The Federal Communications Commission has no authority to force cable operators to carry all class-A low-power-TV stations, the cable industry argued.
Not only would it violate the law, but it would "disserve" the public interest in diversity of programming.
That was the National Cable & Telecommunications Association's message to the FCC in comments regarding several diversity initiatives it is pondering.
The FCC already adopted various initiatives to promote participation by small businesses (which are meant to include women and minorities) in the media business, but it also put other proposals and tentative conclusions out for comment, including that giving class-A low-powers must-carry status would promoted programming diversity and localism.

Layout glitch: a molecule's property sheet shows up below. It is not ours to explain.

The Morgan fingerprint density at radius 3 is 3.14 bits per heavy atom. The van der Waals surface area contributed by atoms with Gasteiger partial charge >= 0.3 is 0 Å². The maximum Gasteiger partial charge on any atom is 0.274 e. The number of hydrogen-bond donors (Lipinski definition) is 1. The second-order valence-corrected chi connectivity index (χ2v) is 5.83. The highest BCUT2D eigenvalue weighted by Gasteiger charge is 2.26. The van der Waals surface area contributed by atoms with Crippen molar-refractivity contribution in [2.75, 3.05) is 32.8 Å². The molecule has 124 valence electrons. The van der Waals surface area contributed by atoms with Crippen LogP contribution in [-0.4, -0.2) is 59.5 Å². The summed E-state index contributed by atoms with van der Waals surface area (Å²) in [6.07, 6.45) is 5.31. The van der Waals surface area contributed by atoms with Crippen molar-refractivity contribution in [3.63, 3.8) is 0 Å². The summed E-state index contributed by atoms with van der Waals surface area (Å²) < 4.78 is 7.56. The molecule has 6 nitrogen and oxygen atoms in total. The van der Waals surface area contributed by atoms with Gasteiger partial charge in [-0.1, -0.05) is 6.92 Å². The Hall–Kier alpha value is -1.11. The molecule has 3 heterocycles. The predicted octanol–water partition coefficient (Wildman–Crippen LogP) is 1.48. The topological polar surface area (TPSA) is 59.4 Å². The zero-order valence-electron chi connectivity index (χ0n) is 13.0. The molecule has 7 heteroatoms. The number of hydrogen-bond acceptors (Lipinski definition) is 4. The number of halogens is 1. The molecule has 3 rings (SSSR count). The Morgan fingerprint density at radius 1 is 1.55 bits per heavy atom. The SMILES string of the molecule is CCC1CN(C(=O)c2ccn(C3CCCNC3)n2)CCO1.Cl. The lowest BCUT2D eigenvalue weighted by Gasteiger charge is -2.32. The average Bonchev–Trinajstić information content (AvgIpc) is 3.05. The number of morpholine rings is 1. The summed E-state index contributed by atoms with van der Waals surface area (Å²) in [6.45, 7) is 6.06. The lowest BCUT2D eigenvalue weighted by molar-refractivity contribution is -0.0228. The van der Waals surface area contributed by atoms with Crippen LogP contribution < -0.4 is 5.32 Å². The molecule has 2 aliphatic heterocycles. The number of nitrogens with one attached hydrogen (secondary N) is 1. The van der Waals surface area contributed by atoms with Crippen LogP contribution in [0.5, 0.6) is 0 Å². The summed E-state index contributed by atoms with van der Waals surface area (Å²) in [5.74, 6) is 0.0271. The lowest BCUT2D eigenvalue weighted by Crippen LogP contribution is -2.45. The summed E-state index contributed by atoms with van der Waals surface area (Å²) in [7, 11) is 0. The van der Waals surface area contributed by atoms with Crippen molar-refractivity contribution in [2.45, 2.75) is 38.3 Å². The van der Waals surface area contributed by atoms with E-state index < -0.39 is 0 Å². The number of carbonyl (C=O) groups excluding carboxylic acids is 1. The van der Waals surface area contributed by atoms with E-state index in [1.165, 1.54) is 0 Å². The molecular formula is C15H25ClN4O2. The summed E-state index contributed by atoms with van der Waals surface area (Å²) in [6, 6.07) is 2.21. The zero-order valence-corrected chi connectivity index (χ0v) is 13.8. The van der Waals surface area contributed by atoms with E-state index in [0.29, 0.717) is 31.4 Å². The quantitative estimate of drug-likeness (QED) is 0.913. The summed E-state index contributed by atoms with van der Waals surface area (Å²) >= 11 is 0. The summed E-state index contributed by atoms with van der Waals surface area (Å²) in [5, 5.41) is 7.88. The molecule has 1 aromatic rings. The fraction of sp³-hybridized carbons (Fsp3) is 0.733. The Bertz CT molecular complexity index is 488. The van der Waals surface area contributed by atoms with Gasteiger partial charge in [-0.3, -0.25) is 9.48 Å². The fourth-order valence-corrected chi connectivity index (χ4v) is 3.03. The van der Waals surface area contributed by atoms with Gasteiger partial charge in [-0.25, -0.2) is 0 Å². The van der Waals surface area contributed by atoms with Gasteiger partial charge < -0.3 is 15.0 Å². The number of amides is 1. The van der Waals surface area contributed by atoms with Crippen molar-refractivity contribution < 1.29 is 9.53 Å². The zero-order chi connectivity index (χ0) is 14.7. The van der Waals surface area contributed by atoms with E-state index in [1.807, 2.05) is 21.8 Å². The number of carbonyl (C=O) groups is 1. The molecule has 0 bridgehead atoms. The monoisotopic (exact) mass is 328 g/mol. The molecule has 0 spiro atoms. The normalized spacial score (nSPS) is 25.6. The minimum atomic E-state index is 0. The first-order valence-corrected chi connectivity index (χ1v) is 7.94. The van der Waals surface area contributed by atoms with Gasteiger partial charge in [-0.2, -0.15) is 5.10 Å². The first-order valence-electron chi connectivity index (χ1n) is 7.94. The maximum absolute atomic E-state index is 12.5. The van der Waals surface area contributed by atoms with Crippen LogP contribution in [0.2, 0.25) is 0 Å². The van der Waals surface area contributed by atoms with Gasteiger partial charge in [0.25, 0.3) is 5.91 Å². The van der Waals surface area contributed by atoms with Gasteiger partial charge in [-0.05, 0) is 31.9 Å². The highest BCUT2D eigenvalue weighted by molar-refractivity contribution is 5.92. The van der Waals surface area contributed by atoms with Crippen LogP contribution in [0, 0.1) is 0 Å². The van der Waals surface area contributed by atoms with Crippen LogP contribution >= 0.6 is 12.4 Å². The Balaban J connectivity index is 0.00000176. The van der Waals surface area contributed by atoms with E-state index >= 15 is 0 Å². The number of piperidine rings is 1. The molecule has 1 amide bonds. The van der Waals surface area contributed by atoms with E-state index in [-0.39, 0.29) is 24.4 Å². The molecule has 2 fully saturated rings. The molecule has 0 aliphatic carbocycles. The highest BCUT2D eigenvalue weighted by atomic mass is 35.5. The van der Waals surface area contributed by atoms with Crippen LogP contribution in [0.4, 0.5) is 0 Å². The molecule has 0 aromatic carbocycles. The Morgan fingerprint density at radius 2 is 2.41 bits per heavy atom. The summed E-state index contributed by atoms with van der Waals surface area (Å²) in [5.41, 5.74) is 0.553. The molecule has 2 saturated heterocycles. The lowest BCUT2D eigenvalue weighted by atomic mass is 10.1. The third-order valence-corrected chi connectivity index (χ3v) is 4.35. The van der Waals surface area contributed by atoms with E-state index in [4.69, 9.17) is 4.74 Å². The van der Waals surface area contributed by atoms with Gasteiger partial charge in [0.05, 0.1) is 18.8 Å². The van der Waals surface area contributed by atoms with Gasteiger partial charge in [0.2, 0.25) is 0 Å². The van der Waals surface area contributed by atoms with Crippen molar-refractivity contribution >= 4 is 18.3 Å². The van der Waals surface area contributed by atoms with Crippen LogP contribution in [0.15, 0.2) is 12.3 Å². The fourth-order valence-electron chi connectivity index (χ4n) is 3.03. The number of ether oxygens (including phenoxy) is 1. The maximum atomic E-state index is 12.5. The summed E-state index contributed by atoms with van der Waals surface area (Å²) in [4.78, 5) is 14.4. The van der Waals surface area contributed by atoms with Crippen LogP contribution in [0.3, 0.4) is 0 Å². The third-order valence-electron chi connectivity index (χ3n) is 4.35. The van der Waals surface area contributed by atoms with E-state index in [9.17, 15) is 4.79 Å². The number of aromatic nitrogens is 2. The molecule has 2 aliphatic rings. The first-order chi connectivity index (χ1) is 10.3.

The NCTA strongly disagreed, saying that the FCC provides no reason to believe that low-powers have diverse ownership. In addition, the trade group said, expanding TV-carriage rights would harm diversity by forcing out niche programming on cable systems with carriage capacity already strained by the three-year dual-carriage requirement the FCC imposed on cable last fall.
Not surprisingly, low-power stations told the FCC this week that it does have the authority to require the carriage and that it would benefit diversity.